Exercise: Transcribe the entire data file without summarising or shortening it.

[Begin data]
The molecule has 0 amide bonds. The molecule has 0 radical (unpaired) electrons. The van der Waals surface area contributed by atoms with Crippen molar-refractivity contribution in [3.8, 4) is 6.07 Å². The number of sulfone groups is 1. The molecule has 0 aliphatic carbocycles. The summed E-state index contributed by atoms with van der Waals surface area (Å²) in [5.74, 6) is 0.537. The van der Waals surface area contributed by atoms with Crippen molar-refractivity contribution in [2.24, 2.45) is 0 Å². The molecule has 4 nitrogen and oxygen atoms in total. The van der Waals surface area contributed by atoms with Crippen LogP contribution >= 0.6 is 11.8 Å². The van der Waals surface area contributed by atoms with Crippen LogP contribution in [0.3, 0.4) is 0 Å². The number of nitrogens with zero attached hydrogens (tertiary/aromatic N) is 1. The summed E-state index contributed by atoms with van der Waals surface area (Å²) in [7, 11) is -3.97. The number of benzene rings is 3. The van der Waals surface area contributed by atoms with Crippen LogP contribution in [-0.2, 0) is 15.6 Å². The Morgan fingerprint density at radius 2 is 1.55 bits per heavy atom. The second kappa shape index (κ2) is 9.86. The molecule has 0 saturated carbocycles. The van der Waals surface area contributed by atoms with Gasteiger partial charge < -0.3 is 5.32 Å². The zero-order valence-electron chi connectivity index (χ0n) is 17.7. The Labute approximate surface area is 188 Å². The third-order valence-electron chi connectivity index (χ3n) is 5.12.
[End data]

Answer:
The molecule has 0 amide bonds. The molecule has 0 radical (unpaired) electrons. The van der Waals surface area contributed by atoms with Crippen molar-refractivity contribution in [3.8, 4) is 6.07 Å². The number of sulfone groups is 1. The molecule has 0 aliphatic carbocycles. The summed E-state index contributed by atoms with van der Waals surface area (Å²) in [5.74, 6) is 0.537. The van der Waals surface area contributed by atoms with Crippen molar-refractivity contribution in [2.24, 2.45) is 0 Å². The molecule has 4 nitrogen and oxygen atoms in total. The van der Waals surface area contributed by atoms with Crippen LogP contribution >= 0.6 is 11.8 Å². The van der Waals surface area contributed by atoms with Crippen LogP contribution in [0.3, 0.4) is 0 Å². The number of nitrogens with zero attached hydrogens (tertiary/aromatic N) is 1. The summed E-state index contributed by atoms with van der Waals surface area (Å²) in [7, 11) is -3.97. The number of benzene rings is 3. The van der Waals surface area contributed by atoms with Crippen LogP contribution in [-0.2, 0) is 15.6 Å². The Morgan fingerprint density at radius 2 is 1.55 bits per heavy atom. The second kappa shape index (κ2) is 9.86. The molecule has 0 saturated carbocycles. The van der Waals surface area contributed by atoms with Gasteiger partial charge < -0.3 is 5.32 Å². The zero-order valence-electron chi connectivity index (χ0n) is 17.7. The Labute approximate surface area is 188 Å². The third-order valence-electron chi connectivity index (χ3n) is 5.12.